“Happiness is a state of mind. It’s just according to the way you look at things.”
– Walt Disney
What is Guided Self Help?
Guided Self Help is a low intensity therapy which is recommended by NICE guidelines for a first step treatment option for many problems. It is based on Cognitive Behavioural Therapy (CBT) and delivered by Psychological Wellbeing Practitioners (PWP’s).
What is CBT?
The CBT approach is an evidence based effective treatment for helping people tackle problems such as anxiety and/or depression. The key idea behind CBT is that what you THINK and DO affects the way you FEEL(emotionally and physically).
An important principle of CBT is that treatment involves dealing with the symptoms that you are struggling with in the “here and now”, rather than focusing on the cause of your problem. Although it can be interesting to understand how your anxiety/depression developed, just knowing why you have anxiety/depression is often not enough to help you manage it.
To do this your therapist will help you to understand a situation by looking at its separate parts which create a cycle. CBT encourages you to talk about:
- THOUGHTS: how you THINK about yourself, the world and other people
- BEHAVIOURS: how what you DO affects your thoughts and feelings
- PHYSICAL SYMPTOMS: how your body may react
- EMOTIONS: how your feelings may interact with these other areas
Sometimes, through no fault of our own, we get ‘stuck’ in vicious cycles. Often the things we might do to try and alleviate our symptoms in the short term, can inadvertently maintain how we feel in the long term, and the solution becomes the problem. CBT is an approach which is used to identify the unhelpful behaviours, thought patterns and reactions which form that vicious cycle. In understanding the patterns, we can then develop more helpful habits to alleviate symptoms and help us get “unstuck”.
CBT is not a magic cure, and it cannot stop you from thinking or feeling a certain way, but it can help you to change how you interact with your thoughts (‘cognitive’) and how you react in different situations (‘behaviour’) to alleviate unpleasant symptoms.
How do PWP’s use CBT?
As a talking therapy, Guided Self Help using CBT, is a valuable approach. Much like a coach, PWPs will guide you and help motivate you towards specific goals, using different interventions which are informed by CBT.
The main aim of Guided Self Help is to support you in learning how to make positive changes to your behaviour and thinking in order to feel better.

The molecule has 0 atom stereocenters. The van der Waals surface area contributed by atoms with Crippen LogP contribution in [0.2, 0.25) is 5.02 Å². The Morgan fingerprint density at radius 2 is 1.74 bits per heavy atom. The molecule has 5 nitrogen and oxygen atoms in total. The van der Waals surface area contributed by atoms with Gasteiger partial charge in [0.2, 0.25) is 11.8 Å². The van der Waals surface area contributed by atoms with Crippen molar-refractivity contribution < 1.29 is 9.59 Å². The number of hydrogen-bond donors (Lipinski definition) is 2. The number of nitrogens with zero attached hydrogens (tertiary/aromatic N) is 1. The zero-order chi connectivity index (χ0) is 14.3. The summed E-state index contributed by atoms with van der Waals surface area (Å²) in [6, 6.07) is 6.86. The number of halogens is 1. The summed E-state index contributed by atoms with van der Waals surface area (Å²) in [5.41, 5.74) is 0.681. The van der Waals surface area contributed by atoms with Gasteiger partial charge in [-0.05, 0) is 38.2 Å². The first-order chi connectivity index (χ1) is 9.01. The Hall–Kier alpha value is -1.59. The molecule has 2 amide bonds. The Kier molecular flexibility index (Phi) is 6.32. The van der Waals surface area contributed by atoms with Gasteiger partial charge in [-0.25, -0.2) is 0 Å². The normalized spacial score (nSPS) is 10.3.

It offers various coping strategies in order to allow you to become your own therapist, to manage your mood effectively and prevent future setbacks. This will be tailored to your individual needs and directed towards your own personal goals.
Guided self help can offer support with a multitude of mild to moderate mental health difficulties, including: Depression, anxiety, panic attacks, phobias, mild OCD, sleeping difficulties and general stress.
In addition to support with specific problems, PWP’s are able to provide you with additional information which may be useful, such as signposting to other valuable services.
Within sessions you will work with your PWP to develop specific, measurable, achievable, realistic and time-limited goals to work towards within 4 to 6 sessions which are approximately 35 minutes each.
Guided self help can be offered in different forms, both of which have benefits:
- Telephone – This form of support is often quite popular when sessions need to fit in with busy life-styles. Its flexibility offers evidence based, convenient support without having to leave home or work.
- Face-to-face – Usually the more traditional form of support for individual talking therapies, where, just like telephone support, sessions last 35 minutes and appointments are held in one of our locations most accessible for you.
It is a collaborative therapy and needs active participation to be helpful, therefore, CBT does emphasise the importance of homework.
Why is homework so important?
Homework is a key component because from week to week, you will need to practice new skills, that you are learning in sessions, and apply them to your daily life. Unless you practice new strategies you will most likely find them less useful and forget to use them when you need them the most.
Learning new ways to manage anxiety, depression, stress etc. is a little like developing a new healthy habit. It may be difficult at first but if you continue to train yourself, eventually this new habit will become part of your regular activities and routines. The good news is, the more you practice the easier it gets – so the more you put into the work the more you will get out of it.